The importance of state agency staff being able to think outside of their boxes is really vital to the concept of person-centered, population-health approaches to care.

A: State government operates in a very challenging structure. Imagine if we expected a private enterprise to be fiscally effective and meet its stated goals even though there is a dramatic change in senior leadership every four or eight years and vastly different priorities. Additionally, if state government employees do not understand how the work they collectively do impacts people’s lives, it is very difficult to develop and sustain efforts to coordinate across programs. The importance of state agency staff being able to think outside of their boxes is really vital to this concept of person-centered, population-health approaches to care.

When you think about many HHS programs, the default go-to position is often “what does the program allow” versus “what are the needs of the population?” In particular, when you have changes in administration or federal policies, it is very easy to get caught up enforcing program requirements and, in doing so, jeopardize progress in integrating services.

Q: How is NESCSO’s State Health and Human Services Training and Leadership Development Initiative creating new opportunities for collaboration in New England states?

A: NESCSO’s Initiative seeks to support culture change within state government and also between state and federal government. Within state government, we are working with HHS Commissioner Meyers in New Hampshire and AHS Secretary Gobeille in Vermont. Both of these leaders are committed to the concept of person-centered care and building bridges across agencies. The work that is happening in our Medicaid Academies brings staff from the various HHS agencies together to understand each other’s programs and goals.  At the federal-state level, we have been hosting meetings where representatives from the federal HHS and USDA-Food and Nutrition Service programs and their state counterparts begin to discuss each other’s programs from a broad, cross-agency perspective. We look at how different program priorities might support or hinder another program’s efforts. Both of these efforts seek to build strong personal relationships, which is often the most effective way to get things done.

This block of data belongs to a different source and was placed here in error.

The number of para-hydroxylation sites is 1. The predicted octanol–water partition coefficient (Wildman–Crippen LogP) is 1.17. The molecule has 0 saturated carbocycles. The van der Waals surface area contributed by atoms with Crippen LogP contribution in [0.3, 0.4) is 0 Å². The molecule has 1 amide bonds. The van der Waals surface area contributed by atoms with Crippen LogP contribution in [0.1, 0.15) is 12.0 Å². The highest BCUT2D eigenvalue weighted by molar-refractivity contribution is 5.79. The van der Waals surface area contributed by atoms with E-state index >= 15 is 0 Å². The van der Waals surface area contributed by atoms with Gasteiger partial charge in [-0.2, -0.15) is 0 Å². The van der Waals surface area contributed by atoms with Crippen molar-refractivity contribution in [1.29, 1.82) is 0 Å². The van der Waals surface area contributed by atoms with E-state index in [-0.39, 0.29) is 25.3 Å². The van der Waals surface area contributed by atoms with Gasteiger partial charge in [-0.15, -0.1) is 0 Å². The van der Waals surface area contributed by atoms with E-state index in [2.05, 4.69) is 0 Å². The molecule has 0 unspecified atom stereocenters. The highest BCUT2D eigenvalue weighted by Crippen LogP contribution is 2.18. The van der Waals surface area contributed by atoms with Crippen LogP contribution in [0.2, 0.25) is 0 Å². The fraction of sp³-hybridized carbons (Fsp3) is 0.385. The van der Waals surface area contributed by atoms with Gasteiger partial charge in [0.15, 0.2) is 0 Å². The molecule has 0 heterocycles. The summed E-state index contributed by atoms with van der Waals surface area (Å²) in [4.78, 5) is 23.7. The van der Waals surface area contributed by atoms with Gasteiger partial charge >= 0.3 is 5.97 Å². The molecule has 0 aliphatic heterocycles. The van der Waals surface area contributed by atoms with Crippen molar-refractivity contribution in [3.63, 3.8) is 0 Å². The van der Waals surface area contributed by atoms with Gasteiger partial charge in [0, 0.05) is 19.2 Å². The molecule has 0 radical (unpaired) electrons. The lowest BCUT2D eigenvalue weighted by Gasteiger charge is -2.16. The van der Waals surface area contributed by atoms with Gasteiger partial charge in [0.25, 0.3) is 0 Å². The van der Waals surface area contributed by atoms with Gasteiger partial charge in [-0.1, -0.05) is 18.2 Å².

Q: How did your participation in the Medicaid Leadership Institute help you to think differently about and/or advance opportunities for cross-program collaboration?

A: I was relatively new to the Medicaid director position when I was honored to be chosen to participate in the Medicaid Leadership Institute (MLI).  MLI helped me to grow quickly in the position. It gave me the confidence to approach the job with a sense of great potential as well as a strong sense of responsibility.

Through MLI, I pursued a project to prepare Rhode Island for Medicaid expansion and to ensure that people leaving corrections had access to Medicaid coverage as soon after discharge or release as possible. We worked with corrections and advocacy organizations to determine how we could assist with eligibility within the constraints of a prison system – for example, how to use an online application system in the prison when laptops were considered contraband. It was an exercise in understanding two completely different cultures with very different missions, but working to overcome those differences because we shared the goal of expanding health care access so individuals were not as likely to return to prison. Rhode Island was one of the first states to deliberately embrace this concept and help promote eligibility for this population. I’m very proud of that – I don’t know if it would have happened without MLI.

Q: What advice would you give to new Medicaid, human service, and public health leaders across the country?

A: My advice would be to always be learning, always stay curious. These are very challenging programs. The complexity of them can be overwhelming. Remember to keep the person you are serving in the front of your mind and understand the impact of our collective decisions and whether or not those decisions improve that person’s experience with health and social service systems, and ultimately, improve the quality of his or her life.